AUSTINTOWN, Ohio (WKBN) — Several different issues dealing with school districts were rejected by voters on Tuesday.
One was a 4.1-mill bond issue that would help fund a new Austintown Fitch High School building. School officials said there are several issues with the 46-year-old building, including a leaky roof and a $7 million project to fix the heating and cooling systems.
“Eventually it’s going to come back to the community. We’re going to have to go back to the community to get money to build a new Fitch. When that is and if it’s going to be a partnership with the state, that offer runs out in August, so the board has to determine if they’re going to do something in August and if it’s after that, we become a lapsed district and we have to secure our money ourselves and then we go back to the state and ask for their share,” said Austintown Superintendent Vince Colaluca.
He said the internal systems at Fitch must be addressed and if the district does it later, the cost will be higher. Right now, the state is willing to pitch in some of the funds.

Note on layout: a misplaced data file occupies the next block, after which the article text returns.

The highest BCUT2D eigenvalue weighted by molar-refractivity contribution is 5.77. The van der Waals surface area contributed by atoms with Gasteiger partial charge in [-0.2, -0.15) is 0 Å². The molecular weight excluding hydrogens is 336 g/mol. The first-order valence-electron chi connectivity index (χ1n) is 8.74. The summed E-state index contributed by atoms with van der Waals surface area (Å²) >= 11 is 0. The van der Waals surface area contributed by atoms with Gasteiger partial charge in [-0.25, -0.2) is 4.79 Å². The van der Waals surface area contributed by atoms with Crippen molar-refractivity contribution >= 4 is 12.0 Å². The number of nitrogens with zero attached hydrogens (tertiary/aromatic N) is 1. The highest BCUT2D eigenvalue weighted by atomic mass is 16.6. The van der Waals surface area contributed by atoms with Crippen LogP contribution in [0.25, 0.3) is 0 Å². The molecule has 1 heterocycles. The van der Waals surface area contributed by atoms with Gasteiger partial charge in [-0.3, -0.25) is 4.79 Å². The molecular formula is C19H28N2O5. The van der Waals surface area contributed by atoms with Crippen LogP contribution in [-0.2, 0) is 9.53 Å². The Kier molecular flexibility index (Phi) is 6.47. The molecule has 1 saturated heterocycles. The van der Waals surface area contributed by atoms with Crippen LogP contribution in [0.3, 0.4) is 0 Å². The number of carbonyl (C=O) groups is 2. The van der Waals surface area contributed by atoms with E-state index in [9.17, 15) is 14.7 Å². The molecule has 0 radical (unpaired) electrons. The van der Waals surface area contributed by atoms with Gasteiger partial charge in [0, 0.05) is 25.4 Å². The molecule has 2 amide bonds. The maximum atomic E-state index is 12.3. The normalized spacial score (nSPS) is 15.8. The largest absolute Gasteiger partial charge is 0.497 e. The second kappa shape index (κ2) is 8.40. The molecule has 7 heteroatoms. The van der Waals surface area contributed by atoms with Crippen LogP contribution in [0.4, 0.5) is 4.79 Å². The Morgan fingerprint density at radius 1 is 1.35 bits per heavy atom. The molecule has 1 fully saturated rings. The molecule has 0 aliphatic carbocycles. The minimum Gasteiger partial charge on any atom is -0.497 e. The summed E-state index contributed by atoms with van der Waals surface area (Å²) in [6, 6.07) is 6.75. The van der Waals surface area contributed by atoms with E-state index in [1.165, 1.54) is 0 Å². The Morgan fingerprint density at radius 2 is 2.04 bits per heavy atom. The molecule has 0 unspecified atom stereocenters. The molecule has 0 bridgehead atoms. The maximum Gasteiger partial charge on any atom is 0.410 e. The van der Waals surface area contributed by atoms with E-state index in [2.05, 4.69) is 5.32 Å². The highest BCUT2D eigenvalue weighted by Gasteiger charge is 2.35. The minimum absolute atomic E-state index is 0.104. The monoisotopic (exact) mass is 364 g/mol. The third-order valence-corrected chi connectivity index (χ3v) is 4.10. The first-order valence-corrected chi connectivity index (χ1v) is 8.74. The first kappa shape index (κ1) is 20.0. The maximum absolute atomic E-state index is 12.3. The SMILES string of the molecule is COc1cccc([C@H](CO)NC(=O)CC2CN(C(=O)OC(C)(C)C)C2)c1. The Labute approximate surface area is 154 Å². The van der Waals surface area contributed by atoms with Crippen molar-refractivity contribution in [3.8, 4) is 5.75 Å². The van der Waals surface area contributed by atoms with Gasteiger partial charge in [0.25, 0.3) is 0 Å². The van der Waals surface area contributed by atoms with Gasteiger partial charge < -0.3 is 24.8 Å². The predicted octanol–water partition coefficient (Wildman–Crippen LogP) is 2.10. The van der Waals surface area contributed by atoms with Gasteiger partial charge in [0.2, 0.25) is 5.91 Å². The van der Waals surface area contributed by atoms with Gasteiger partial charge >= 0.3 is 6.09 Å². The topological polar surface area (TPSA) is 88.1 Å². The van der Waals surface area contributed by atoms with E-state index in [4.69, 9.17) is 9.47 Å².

“The thing that is very fearful is how will this impact the children? There are some people saying ‘this is not about the children.’ It’s always about the children. It’s not about the adults in the system. Adults come and go. We’re always going to have kids,” Colaluca said.
He was not the only one expressing disappointment in the bond issue’s failure.
“As a father, as a community member and also as a principal, I was really disappointed that it failed,” said Austintown Fitch principal Chris Berni.
Officials in two other districts also are dealing with rejected income tax levies.
In the West Branch Local School District, Superintendent Scott Weingart said it’s back to the drawing board. He said that since the 0.75 percent income tax did not pass, the board will have to decide where they can cut $800,000 from next year’s operating costs without impacting the students’ core education or put it back on the ballot, which is a choice they have to make by July.
Springfield Local Schools Superintendent Debra Mettee said they will have another shot at renewing the five-year, 1 percent income tax once again in November if the school board chooses to put it back on the ballot. The tax generates about $2 million dollars a year.
Both Mettee and Weingart said that the number of votes cast for their issues did no’t equal the number of parents in those districts.